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Photo fitty



15 January 2014
I would like to start by saying the title is a mere play on words, I do not by any means think I’m what you call a ‘fitty’ however I am a photo fitty, yep a massive photo fitty. That is my easy version of the condition photosensitive epilepsy, a warped sense of humour which makes epilepsy a bit more bearable. So if you stumble across this blog whilst trying to look up something a bit raunchy I can only apologise! (I hope you continue your search and find whatever you are looking for).

Aimee smilingI am writing this blog in the hope it will cut out the mumbo jumbo that epileptics can be bombarded by when they are first diagnosed, help people to look on the brighter side to this pain in the jackzee condition with awkward situations Epilepsy has landed me in and to educate others to what Epilepsy actually is

Warning this programme contains flashing lights

We have all seen this at one point or another before a programme right? Well that’s for ‘us’ epileptics, a pre-warning if you like, for us to be aware that there may be a series of lights that can cause seizures, fits or whatever you want to call them.  To be honest it gets on my nerves a little bit. Fair enough it needs to be done for those that suffer from photosensitive epilepsy like me; but I personally feel that due to this and from my own experiences it makes everyone associate epilepsy with flashing lights. NU-UH, INCORRECT, WRONG! In fact there is a whole spectrum of types of epilepsy, photosensitive is just one most people are familiar with, there are also many ‘triggers’ to epilepsy: stress, lack of sleep, alcohol to name just a few. Epilepsy can start at any age too. My ‘epilepsy adventure’ started at the age of around 13. As you can imagine being a geeky, self-conscious, self absorbed, stroppy teenager it was the end of the world.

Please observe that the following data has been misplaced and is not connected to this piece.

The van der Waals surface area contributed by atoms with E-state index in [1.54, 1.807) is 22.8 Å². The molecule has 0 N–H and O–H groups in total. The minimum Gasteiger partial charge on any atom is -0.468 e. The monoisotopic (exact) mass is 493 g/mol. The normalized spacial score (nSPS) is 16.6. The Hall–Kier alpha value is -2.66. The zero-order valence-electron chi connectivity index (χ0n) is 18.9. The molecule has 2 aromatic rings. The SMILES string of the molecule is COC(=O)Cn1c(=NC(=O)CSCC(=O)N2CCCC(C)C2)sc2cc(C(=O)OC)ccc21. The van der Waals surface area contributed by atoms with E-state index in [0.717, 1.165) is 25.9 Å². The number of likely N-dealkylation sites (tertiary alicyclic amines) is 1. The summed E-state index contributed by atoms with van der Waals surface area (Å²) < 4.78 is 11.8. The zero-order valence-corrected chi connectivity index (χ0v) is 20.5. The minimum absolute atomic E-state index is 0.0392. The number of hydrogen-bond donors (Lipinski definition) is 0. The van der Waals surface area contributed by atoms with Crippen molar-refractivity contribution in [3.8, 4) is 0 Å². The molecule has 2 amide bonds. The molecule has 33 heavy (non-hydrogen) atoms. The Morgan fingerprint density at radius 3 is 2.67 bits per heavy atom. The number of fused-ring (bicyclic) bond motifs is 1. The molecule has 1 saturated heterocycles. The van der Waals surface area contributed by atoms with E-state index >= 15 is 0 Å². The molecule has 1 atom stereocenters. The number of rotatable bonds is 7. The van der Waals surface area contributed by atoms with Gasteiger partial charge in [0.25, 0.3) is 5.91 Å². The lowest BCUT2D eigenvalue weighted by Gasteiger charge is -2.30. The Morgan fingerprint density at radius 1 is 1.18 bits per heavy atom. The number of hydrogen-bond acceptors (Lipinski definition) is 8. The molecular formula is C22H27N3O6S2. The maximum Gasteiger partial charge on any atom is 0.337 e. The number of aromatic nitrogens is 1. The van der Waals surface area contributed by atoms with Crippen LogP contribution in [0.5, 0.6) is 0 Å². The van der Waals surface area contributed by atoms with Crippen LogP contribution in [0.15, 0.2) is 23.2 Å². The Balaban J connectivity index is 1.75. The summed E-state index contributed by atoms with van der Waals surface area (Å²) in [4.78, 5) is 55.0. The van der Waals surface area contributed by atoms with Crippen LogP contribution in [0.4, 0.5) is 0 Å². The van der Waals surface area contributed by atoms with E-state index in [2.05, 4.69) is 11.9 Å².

Like any teenager on a Saturday morning, I was slobbing out on the sofa in my pjs watching the CBBC channel with my older sister Charlotte. (Charlotte a person with a pivotal role in this story, a great sister but not a great person to have in a crisis!). So there we were pigging out on the sofa watching ‘Cavegirl’... a sequence of flashing photos came on consecutively...little did I know at the time this would cause me to have a seizure or ‘fit’ as some call it. I didn’t feel anything, no pain, nothing and it struck with no warning. In fact I don’t recall a thing, not one iota. All I know is what I have been told.

I let out a loud screeching/roaring sound is what I can only describe it as (something which apparently I do before any fit I have and still to this day scares the living daylight out of my poor long suffering sister!) I then went into what I now know as a ‘Tonic Clonic Seizure’ or big fit as my Mum and Dad call it. I fell unconscious and started to fit violently, the dramatic eyes rolling back the works...I’ve always been a bit of a drama queen. I think it was at this point my sister knew I wasn’t joking and began to panic.

She shouted to Mum who was in the shower and Charlotte quickly dialled for an ambulance, in the meantime I was still unconscious and oblivious to the drama that was unfolding.